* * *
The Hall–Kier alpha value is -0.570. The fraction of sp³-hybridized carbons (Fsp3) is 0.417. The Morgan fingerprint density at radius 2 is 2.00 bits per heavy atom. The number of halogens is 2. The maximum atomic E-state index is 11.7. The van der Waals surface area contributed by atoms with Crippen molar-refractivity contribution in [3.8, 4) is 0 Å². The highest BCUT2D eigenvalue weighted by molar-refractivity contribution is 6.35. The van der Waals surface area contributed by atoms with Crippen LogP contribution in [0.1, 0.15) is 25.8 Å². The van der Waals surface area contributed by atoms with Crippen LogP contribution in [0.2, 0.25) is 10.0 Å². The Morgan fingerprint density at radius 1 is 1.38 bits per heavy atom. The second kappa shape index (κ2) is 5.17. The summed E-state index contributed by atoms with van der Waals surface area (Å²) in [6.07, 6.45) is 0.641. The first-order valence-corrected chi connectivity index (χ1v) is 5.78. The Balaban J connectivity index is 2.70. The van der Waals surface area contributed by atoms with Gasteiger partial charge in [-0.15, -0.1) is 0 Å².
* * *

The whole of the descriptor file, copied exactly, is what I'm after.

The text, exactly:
The Hall–Kier alpha value is -0.570. The fraction of sp³-hybridized carbons (Fsp3) is 0.417. The Morgan fingerprint density at radius 2 is 2.00 bits per heavy atom. The number of halogens is 2. The maximum atomic E-state index is 11.7. The van der Waals surface area contributed by atoms with Crippen molar-refractivity contribution in [3.8, 4) is 0 Å². The highest BCUT2D eigenvalue weighted by molar-refractivity contribution is 6.35. The van der Waals surface area contributed by atoms with Crippen LogP contribution in [0.1, 0.15) is 25.8 Å². The van der Waals surface area contributed by atoms with Crippen LogP contribution in [0.2, 0.25) is 10.0 Å². The Morgan fingerprint density at radius 1 is 1.38 bits per heavy atom. The second kappa shape index (κ2) is 5.17. The summed E-state index contributed by atoms with van der Waals surface area (Å²) in [6.07, 6.45) is 0.641. The first-order valence-corrected chi connectivity index (χ1v) is 5.78. The Balaban J connectivity index is 2.70. The van der Waals surface area contributed by atoms with Gasteiger partial charge in [-0.15, -0.1) is 0 Å².